Economists generally offer three theories for what’s hampering the still-sluggish U.S. economy: the Keynesian theory, which would like to see lower taxes or more government spending; the spending/debt theory, which would like to see both of those reined in; and the uncertainty theory. Under none of them can the deal to avert the “fiscal cliff” be considered an economic success.
The deal will not inject more consumer spending power into the economy this year compared with last year — in Keynesian terms, it does the opposite. It won’t reduce government spending, and it will boost the national debt by trillions of dollars compared with what would have happened if lawmakers had not reached a cliff deal. It resolves only a slice of the policy “uncertainty” that many business leaders say is chilling investment in America.
The best economic case for the agreement, from each of those standpoints, appears to be that things could have been worse.
The deal will prevent scheduled increases on marginal income tax rates for American familiesearning less than $450,000 a year, delay planned domestic and defense spending cuts (known as “sequestration”) for two months, maintain a variety of business tax breaks (such as one for wind-
energy production), and extend unemployment benefits by a year for one-sixth of the 12 million people still looking for work.
Those measures amount to improvements over the fiscal contraction that was set to begin going into effect if Congress had failed to approve an agreement. That comparison, and that comparison alone, is what allowed the White House to proclaim in a fact sheet on Tuesday that the agreement “grows the economy.”
Outside economists don’t share that assessment, largely because they’re focusing on what the agreement doesn’t do. From the Keynesian perspective held by many Democrats, it won’t stop a 2 percent jump in payroll taxes, which will sap almost as much consumer demand as extending middle-class tax cuts will preserve. Brad DeLong, a University of California at Berkeley economist who advised President Bill Clinton, calculated on Tuesday that the agreement would drain nearly two percentage points from growth of the gross domestic product this year.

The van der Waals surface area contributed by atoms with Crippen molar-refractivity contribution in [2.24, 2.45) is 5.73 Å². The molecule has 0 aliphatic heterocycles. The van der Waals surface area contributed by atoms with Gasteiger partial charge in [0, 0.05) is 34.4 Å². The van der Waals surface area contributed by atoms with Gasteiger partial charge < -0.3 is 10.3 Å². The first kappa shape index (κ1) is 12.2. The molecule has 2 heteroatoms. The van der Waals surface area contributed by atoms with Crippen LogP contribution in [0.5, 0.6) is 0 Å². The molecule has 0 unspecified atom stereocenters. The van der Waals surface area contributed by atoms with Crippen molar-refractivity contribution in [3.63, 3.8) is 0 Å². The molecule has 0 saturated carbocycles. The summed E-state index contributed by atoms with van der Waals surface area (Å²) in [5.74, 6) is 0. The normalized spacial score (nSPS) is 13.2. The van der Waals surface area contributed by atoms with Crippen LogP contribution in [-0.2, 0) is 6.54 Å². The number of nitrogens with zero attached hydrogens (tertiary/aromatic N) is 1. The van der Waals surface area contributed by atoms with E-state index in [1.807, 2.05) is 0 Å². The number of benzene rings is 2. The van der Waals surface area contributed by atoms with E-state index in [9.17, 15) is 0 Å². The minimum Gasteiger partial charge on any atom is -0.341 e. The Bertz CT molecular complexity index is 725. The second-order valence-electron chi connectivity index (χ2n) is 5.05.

The deal answers one major uncertainty question — what will marginal tax rates be? — for investors and business executives. But it also sets up several new policy showdowns in the coming year, outcomes uncertain, starting with an immediate fight over raising the national debt limit. A similar fight in 2011 triggered a spike in a policy uncertainty index compiled by economists at Stanford University and the University of Chicago.
“The failure to extend the payroll tax cut until the unemployment rate drops below 6.5 percent or interest rates rise is a big negative,” DeLong said Tuesday by e-mail. “And the sequester is still lurking out there. And if you do worry that markets fear uncertainty, the failure to get rid of the debt ceiling is a big minus as well. Add those all up and the government is on net exerting a substantial drag on a still low employment, slowly growing economy.”
The deal also works against the “cut-and-grow” theory advocated by many congressional Republicans, who say reducing spending and debt will unleash new investment. The deal raises taxes, prolongs higher deficits than most alternative scenarios and includes no changes to safety-net spending programs such as Medicare and Social Security.
“The deal appears to offer no entitlement reforms, no tax reform, and higher marginal tax rates,” Harvard economist Greg Mankiw, a former adviser to President George W. Bush and Mitt Romney, wrote on his blog Tuesday. “After all the public discussion over the past couple years of what a good fiscal reform would [look] like, it is hard to imagine a deal that would be less responsive to the ideas of bipartisan policy wonks.”
All that disappointment shouldn’t surprise anyone. Wall Street analysts have predicted for months that growth will slow in the first half of the new year thanks to government policy — even while assuming Congress would reach a deal on the fiscal cliff.
Analysts for Nomura confirmed that assessment Monday when news broke of the agreement’s components: “We continue to anticipate a significant economic slowdown at the start of the year in response to fiscal drag and a contentious fiscal debate,” they wrote. A follow-up report on Tuesday said the deal tackles the easy parts of the cliff but not the “big issues.” By anyone’s theories, that’s true.